Eight years on and after a misfiring World Cup display and last week's laboured win over Italy, the heat is on for O'Sullivan's troops to perform to the best of their ability in Paris.
But batting away any outside speculation about him and his job, the Corkman conceded: "You're always under pressure in the Six Nations because it's the competition we use as our benchmark. It's a battle of intensity and endurance so of course there's pressure, but it's the same every year.
"I know there's talking going on outside camp about other things but I can't but into that - it's not going to make me do a better job.
"In fact, it would detract from my job. All that matters is what happens inside the camp and we want a big Six Nations.
"We got over the hurdle against Italy. It was ugly, but we still got over it. I'll just stay busy and get on with my work. There is only time for work in the Six Nations," he added.
"From the moment you wake up to putting your head down, there is always something going on, so you just get on with it.
"Putting time and energy into thinking about these things is wasted time and energy. You can't control what people write or say. People have opinions but it's only talk at the end of the day."
O'Sullivan has brought three new faces into his team for the clash with France - Leinster trio Rob Kearney, Bernard Jackman and Jamie Heaslip will each make their first Six Nations start this weekend.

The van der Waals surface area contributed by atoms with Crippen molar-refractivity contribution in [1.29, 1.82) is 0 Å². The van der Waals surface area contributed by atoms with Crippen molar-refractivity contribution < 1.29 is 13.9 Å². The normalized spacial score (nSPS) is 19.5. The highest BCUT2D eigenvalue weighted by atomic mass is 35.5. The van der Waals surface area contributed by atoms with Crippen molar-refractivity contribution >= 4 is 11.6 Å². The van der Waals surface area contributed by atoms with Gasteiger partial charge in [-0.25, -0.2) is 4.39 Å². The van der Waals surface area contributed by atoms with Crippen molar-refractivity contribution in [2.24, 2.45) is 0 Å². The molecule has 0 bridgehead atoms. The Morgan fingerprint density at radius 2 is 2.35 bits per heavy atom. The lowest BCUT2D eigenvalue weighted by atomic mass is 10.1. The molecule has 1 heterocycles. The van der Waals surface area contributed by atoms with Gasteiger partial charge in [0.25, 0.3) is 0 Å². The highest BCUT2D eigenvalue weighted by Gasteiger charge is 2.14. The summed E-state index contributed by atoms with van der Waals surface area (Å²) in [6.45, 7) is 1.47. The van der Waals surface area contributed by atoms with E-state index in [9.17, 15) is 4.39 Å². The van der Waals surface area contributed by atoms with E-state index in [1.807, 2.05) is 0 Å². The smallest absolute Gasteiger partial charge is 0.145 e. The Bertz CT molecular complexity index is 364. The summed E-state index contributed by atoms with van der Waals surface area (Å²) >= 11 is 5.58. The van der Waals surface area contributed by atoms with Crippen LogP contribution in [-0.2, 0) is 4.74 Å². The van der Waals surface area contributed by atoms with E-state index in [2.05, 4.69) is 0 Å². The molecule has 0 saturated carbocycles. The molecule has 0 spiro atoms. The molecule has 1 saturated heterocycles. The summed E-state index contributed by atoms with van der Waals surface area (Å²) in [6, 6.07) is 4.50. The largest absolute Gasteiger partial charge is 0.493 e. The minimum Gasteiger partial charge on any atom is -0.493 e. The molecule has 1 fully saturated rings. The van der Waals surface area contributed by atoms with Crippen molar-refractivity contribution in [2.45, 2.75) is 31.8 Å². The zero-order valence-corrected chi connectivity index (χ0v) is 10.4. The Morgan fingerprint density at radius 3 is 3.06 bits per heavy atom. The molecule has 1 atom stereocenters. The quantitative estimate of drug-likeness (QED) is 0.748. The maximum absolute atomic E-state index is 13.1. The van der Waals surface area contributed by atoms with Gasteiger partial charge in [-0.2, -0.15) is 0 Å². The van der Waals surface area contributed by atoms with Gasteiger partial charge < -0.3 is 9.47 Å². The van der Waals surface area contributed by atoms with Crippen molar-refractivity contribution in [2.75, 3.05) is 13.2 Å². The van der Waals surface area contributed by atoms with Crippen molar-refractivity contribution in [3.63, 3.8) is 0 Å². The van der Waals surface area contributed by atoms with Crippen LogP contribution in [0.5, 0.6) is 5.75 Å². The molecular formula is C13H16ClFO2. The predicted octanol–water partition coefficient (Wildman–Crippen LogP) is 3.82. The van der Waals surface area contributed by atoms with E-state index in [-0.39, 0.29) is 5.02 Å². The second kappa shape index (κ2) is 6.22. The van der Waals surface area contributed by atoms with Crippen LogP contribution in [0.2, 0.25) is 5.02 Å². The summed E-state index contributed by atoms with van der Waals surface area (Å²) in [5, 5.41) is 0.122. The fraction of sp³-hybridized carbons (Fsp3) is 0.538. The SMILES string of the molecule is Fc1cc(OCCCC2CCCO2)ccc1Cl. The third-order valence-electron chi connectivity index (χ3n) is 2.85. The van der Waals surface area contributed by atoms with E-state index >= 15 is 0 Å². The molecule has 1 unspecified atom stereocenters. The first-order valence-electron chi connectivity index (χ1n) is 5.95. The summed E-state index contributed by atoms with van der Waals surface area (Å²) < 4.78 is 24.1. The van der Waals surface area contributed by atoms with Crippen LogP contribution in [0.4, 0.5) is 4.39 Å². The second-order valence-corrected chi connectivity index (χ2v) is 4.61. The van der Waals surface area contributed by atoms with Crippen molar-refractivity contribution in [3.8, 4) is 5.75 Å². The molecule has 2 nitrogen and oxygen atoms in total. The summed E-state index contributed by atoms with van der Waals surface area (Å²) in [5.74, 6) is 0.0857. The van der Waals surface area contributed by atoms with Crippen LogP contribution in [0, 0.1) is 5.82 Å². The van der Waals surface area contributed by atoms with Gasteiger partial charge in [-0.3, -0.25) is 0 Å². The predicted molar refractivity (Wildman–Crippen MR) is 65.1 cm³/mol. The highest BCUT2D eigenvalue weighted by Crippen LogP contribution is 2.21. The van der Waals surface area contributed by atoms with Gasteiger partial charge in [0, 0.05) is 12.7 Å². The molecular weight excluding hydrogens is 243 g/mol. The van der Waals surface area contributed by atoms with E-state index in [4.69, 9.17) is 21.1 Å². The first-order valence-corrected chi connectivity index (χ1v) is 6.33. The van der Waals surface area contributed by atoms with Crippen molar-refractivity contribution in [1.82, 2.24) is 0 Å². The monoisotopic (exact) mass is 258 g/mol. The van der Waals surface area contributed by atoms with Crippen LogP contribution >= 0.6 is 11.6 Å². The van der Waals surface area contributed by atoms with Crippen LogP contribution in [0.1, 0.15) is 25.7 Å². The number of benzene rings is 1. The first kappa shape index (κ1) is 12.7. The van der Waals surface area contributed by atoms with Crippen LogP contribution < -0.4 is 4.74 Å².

Explaining his selection policy for the French game, the Irish coach said: "The three lads came off the bench (against Italy) into the cauldron of Six Nations rugby and did well. They offer us a different dynamic.
"I looked at the performance of Jackman and Heaslip when they came off the bench and balanced that against what they might bring to the game in Paris and decided to give them a chance.
"Carrying the football has been one of the highlights of their game with Leinster. Going to Paris with some extra ball carriers is a good thing. I think it's fair to give them a start.
"There's a big difference between coming off the bench in a Six Nations game and starting a Six Nations game. It's a reward for that. It's the same with Rob Kearney - he came off the bench much earlier against Italy and also did very well."
Asked about whether he contemplated bringing in-form Ulster winger Tommy Bowe into the side instead of promoting Kearney from the bench, he replied: "There were no grounds for dropping Rob so that was a straightforward selection. I'm not saying Tommy hasn't put up his hand but if you put him in there, somebody else loses out."
Meanwhile, one of the recommendations that came out of the Genesis report was the appointment of 'a dedicated backs coach to strengthen the Irish management team.'
Explaining his views on that appointment and shrugging off the suggestion that the Irish backs need a specialist coach sooner rather than later, O'Sullivan admitted: "We will bring a backs coach in but it's a not a problem at the moment. I thought the backs played well against Italy. We created opportunities, we just didn't finish them.
"We'll bring someone in when we get the right person. If we'd set the timeline of the Six Nations that would have put us under terrible pressure to find the right person.
"That would have been a backwards rather than forwards step. We want a fresh person with a fresh way of looking at things, but it has to be the right person.
"I haven't identified one yet. It's not at the top of my list right now but when the Six Nations is over it will be a priority."